1. Correct perception—something we know based on fact or observation.
  2. Delusion—misperceptions that lead to false conclusions.
  3. Imagination—fanciful or vague impressions.
  4. Deep sleep—the absence of conscious thought.
  5. Memory—recalling past thoughts or events.

Calming the mind with nirodha

The final word in Sutra 1.2 has been translated variously as restraint, control, or mastery, but nirodhah also implies a process of self-training. Through the process of yoga, we learn to restrain the vrttis, which many teachers have likened to calming the surface of a choppy lake so that we can see all the way through to the bottom. When we get to the bottom of this lake, we find Atman, the true self.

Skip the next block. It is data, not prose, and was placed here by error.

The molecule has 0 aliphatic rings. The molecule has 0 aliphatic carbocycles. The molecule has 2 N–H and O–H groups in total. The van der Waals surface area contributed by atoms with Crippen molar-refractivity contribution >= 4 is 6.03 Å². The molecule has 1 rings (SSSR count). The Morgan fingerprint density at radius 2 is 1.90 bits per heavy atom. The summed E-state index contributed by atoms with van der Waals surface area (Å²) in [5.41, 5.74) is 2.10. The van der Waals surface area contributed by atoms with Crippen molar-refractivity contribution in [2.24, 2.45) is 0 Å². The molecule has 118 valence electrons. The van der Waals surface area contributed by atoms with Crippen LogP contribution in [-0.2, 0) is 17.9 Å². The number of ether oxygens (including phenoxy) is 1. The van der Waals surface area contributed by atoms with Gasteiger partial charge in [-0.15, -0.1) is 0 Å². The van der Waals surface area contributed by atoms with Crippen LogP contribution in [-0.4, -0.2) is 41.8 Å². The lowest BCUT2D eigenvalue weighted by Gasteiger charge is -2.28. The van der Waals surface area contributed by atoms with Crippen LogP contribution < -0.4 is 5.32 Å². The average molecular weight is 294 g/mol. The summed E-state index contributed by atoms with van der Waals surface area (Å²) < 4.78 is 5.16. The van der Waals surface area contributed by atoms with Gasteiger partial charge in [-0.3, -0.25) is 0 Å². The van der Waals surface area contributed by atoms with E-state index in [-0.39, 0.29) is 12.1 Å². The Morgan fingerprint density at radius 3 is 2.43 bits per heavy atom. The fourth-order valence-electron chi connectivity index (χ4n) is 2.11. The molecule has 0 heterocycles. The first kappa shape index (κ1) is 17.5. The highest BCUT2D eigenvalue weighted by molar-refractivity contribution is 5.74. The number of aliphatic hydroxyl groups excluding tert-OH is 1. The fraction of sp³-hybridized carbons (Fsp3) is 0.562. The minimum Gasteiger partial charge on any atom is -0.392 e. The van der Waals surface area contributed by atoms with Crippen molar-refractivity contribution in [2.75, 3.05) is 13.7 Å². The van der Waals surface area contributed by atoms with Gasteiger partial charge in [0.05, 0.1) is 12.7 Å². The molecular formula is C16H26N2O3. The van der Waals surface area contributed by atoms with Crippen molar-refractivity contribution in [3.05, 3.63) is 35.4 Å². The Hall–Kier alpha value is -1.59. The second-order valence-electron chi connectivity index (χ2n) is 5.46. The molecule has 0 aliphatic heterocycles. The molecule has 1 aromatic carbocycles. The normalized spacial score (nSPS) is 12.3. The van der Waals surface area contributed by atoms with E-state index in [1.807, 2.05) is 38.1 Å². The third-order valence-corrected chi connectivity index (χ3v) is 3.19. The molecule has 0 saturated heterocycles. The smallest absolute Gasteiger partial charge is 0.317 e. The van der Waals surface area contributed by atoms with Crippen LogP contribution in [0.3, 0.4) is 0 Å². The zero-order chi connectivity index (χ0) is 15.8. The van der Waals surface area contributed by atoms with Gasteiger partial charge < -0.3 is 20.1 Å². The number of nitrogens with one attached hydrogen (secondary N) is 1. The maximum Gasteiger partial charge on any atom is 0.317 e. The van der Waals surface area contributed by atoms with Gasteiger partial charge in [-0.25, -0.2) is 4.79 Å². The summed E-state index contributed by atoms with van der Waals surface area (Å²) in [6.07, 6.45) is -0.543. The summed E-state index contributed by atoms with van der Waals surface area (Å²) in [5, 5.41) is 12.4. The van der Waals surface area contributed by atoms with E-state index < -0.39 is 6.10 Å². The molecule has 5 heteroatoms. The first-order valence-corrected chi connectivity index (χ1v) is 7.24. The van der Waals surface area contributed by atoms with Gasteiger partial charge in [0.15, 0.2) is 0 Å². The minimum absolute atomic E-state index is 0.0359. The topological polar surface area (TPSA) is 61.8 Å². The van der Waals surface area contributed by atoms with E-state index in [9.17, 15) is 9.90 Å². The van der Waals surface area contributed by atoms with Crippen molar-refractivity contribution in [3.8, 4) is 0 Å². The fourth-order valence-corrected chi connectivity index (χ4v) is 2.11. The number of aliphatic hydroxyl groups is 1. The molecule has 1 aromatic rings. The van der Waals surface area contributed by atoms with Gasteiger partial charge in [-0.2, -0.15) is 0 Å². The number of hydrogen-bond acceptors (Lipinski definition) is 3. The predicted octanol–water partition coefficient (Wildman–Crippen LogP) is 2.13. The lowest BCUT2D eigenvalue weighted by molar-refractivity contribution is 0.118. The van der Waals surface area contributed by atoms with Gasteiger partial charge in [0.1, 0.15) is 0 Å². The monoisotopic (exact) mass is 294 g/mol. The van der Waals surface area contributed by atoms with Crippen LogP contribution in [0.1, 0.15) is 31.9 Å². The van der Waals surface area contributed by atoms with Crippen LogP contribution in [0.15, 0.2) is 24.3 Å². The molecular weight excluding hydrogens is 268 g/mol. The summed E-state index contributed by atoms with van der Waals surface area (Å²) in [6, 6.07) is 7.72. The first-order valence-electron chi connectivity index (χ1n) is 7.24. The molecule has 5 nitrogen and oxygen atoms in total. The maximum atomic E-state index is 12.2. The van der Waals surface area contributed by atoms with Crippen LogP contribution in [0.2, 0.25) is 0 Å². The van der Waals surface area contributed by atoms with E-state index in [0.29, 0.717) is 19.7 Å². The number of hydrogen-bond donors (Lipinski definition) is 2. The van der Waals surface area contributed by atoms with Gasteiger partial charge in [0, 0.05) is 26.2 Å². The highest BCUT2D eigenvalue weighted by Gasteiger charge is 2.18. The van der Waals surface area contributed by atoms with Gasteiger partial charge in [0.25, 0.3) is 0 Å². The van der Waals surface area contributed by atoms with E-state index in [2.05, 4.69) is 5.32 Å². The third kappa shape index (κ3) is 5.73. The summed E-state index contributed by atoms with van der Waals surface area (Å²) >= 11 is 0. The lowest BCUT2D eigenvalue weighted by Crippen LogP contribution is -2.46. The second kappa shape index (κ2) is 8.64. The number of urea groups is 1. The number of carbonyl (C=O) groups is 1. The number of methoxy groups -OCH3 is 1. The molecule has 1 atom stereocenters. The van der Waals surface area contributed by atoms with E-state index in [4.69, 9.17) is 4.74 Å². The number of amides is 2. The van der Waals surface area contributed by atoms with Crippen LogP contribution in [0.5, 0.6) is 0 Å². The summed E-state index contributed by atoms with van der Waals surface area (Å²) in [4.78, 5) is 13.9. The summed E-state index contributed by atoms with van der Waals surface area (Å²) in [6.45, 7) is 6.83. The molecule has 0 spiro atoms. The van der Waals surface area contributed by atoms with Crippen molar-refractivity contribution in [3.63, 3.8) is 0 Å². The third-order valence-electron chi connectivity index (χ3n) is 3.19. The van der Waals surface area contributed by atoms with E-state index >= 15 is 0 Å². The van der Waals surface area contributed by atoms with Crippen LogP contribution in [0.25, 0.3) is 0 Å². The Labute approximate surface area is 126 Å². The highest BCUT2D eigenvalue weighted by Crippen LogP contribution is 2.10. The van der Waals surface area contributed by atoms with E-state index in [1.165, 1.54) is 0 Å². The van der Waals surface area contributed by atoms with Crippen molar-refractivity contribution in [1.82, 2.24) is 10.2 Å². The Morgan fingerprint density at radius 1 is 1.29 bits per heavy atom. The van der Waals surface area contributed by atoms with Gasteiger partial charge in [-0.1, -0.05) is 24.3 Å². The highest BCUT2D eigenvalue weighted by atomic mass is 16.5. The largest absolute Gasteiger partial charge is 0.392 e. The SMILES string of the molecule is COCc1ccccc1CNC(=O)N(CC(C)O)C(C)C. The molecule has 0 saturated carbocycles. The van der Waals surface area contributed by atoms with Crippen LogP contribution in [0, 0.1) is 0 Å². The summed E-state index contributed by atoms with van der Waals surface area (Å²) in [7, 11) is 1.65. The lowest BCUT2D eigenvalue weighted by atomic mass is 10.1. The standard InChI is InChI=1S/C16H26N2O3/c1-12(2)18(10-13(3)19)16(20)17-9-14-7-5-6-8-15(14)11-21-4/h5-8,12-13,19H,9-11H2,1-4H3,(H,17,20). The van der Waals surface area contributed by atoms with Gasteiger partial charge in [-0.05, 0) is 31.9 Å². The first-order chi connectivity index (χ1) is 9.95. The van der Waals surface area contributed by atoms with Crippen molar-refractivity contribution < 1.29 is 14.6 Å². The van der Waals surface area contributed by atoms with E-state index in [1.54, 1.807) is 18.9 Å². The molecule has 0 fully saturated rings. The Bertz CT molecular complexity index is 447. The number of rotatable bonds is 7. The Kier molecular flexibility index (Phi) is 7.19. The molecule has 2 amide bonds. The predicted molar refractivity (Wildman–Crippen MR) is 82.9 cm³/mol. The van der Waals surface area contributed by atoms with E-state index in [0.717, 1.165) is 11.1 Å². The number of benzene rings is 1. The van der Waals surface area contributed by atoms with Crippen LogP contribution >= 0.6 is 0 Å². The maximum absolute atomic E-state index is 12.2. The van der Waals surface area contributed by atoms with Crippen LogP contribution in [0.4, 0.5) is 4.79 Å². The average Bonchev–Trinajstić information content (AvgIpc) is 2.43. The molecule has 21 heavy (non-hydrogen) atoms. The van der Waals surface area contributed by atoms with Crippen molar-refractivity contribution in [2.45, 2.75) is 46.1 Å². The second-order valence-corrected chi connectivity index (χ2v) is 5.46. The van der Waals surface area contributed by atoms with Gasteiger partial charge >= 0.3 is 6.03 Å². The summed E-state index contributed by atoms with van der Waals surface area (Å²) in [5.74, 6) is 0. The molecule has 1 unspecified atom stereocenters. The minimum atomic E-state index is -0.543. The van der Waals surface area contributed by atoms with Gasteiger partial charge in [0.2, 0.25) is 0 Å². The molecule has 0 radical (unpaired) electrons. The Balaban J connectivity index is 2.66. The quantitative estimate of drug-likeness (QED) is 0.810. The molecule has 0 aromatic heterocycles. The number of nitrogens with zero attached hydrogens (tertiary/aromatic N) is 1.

When we catch ourselves caught in a mental fluctuation, we can simply pause, acknowledge the distraction, and return our focus back to the breath. As we repeat this process over and over again, we begin to train our attention and restrain the vrttis. It becomes easier each time we try to return to the present moment.

How to practice yogas chitta vritti nirodha

“Yoga is both the means and the end,” says B.K.S. Iyengar in his commentary on the Yoga Sutras. In other words, our aim in yoga practice is to realize a unitive state, which Iyengar defines as “integration from the outermost layer to the innermost self.” We integrate; we don’t banish thoughts or repress memories or emotions. Rather, we free ourselves from the turmoil that they (the vrttis) cause by training the mind to observe, discern, and detach through asana, pranayama, meditation, and other yogic practices.